Special Report
A special report is content that is edited and produced by the special reports unit within The Irish Times Content Studio. It is supported by advertisers who may contribute to the report but do not have editorial control.

The emerging trends as the M&A recovery continues

What can we expect now that conditions are strong for a resurgence in deal activity?

Last year was a tumultuous one for M&A across the globe but, as 2021 begins, geopolitical events will see the various markets affected in different ways – both positively and negatively.

There is no doubt that Q1 2020 witnessed one of the biggest and most sudden disrupting events the global M&A market has ever experienced, says Éanna Mellett, head of Corporate, DLA Piper Ireland.

“But, just as it has with all geopolitical events to date, the M&A market has adapted and recovered.”

Mellett has seen different trends emerging as the recovery continues. “‘Locked box’ pricing mechanisms have always been rare in US transactions. Outside the US, many predicted there would be a significant shift away from locked box pricing mechanisms towards completion accounts. But, although our statistics show that there has been a move to completion accounts away from locked boxes, the change has not been as significant across non-US deals as many expected.”

Ed O’Dea, private industry commercial director with Davy, says, overall, global M&A reduced year on year with M&A value down by 18 per cent and volume down 14 per cent compared with 2019. “For the first time in living memory, a global pandemic was new to all market participants and this led to a reduction in confidence and hence deal-making.”

But conditions are now strong for a resurgence in deal activity in each market, he believes. “We understand Covid implications on companies’ performances, stock market valuations are exceptionally strong, vaccine rollout is starting, investors are seeking returns in a low yield environment and credit is cheap which leads to higher valuations for strong well-diversified companies.”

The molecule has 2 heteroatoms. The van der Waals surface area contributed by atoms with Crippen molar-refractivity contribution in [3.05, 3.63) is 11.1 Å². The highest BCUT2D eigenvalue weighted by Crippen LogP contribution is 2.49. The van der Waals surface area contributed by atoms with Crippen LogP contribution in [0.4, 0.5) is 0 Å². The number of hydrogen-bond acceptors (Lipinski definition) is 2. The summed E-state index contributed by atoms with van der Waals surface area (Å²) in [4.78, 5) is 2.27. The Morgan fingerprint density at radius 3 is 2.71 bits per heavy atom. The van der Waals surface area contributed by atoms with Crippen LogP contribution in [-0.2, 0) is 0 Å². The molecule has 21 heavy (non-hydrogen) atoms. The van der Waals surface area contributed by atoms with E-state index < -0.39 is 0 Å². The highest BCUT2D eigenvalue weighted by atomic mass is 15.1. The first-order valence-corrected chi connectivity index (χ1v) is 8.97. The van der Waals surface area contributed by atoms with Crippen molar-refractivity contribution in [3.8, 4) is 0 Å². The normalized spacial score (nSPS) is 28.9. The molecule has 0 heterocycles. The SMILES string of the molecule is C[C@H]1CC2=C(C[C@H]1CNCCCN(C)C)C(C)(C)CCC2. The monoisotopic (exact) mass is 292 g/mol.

Anya Cummins is head of Deloitte Private and a partner within Deloitte’s M&A Advisory. She says that as the impact in M&A activity has been largely sector-specific to date, this will continue to be the case, and similar trends have been seen across the US, Asia and Europe, such as the hugely enhanced digitalisation of businesses and services making its mark.

“When we talk to our M&A colleagues globally, there are very similar themes with private equity driving deal volume around the world and a huge availability of capital,” says Cummins. “There’s always going to be domestic-specific factors which will influence transactions and transactional activity but, overall, I think our view is a strong deal-making level in 2021.”


The hope is that 2021 will bring stabilisation across the different markets but Katharine Byrne, partner in corporate finance at BDO, does not think the recovery will be so equal. While many regions experienced a remarkable rebound in transaction levels in the last quarter of 2020, there are some regions that are still lagging such as Australasia, Latin America and Africa, she says.